Kim Janssen – Tor
Everyone be still, there’s a lull here weird and weightless. So many pictures sometimes like rocks, sometimes like stones on the floor. They often tiredly embrace a small tide flowing inwards and outwards. But these pebbles are getting caught today’s sunday somewhere in the middle, just beneath my skin. And I’m inactive. And I shouldn’t be.
These rocks out the ground, where age old water goes over, those rocks we’d go back to.
It was an October afternoon and somewhere in the distance I see 20 odd children sitting on this glacially eroded rock eating lunches thinking of nothing, wearing carefully arranged clothes and outfits, coats and boots, hats and little teeth, with home thoughts graced from mum. Somewhere far off home.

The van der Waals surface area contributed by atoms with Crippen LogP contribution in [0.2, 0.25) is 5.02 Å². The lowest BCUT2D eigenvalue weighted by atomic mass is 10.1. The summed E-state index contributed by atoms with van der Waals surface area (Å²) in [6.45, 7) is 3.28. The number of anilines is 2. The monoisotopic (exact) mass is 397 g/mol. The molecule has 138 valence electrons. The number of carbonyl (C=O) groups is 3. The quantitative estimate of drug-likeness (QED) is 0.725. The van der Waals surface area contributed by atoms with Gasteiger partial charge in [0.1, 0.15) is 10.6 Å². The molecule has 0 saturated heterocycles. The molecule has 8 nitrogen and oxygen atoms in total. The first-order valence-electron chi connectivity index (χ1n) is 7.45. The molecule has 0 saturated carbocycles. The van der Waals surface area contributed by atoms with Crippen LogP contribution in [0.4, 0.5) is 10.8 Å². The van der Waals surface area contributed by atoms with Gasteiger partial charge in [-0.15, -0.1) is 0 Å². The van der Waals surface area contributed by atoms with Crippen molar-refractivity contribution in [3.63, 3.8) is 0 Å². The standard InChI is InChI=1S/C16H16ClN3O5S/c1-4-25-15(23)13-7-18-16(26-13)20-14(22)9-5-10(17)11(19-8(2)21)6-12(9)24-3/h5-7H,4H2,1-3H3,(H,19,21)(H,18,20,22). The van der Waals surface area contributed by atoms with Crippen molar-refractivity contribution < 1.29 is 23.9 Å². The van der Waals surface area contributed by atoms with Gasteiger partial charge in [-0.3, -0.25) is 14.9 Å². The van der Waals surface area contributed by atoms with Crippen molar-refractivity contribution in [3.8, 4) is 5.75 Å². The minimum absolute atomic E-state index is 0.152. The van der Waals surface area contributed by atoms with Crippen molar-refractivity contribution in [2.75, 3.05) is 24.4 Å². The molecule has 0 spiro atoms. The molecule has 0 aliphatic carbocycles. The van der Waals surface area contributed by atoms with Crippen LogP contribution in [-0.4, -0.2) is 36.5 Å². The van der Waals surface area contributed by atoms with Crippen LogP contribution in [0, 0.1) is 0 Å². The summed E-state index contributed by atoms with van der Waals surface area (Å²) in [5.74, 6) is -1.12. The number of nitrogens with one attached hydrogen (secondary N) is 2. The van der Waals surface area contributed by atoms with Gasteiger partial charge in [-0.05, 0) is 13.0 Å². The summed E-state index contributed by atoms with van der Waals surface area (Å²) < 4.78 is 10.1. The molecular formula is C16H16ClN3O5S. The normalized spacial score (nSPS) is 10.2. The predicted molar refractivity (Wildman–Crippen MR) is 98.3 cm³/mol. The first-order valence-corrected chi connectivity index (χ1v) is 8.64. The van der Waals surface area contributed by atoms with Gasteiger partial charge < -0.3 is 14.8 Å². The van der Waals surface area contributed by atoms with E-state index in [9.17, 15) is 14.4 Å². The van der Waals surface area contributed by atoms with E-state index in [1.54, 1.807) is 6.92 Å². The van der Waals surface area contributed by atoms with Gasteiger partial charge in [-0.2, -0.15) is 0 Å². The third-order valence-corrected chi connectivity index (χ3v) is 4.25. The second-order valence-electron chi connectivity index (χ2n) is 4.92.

Up from the stone, there’s this beach where older people are reacting to each other and complicating the surface of the sand with their fingers with each other, spelling words grinning words. They’re about 50 metres to my right, just visible. Here sits two or three people in a moment, eating something. A metre to my left there are stones arranged in a circle. We went all over the island to find them. Three sons of another family and I, two of them younger. We’re going to burn grass and dry straw shoots. We’ll go swimming later. Swimming ages ago.
These rocks where everyone’s sitting.
Kim Janssen – Holme’s Bonfire 1666
If I read all this back with Kim Janssen’s newest album, Ancient Crime, playing, it seems a bit more meaningful.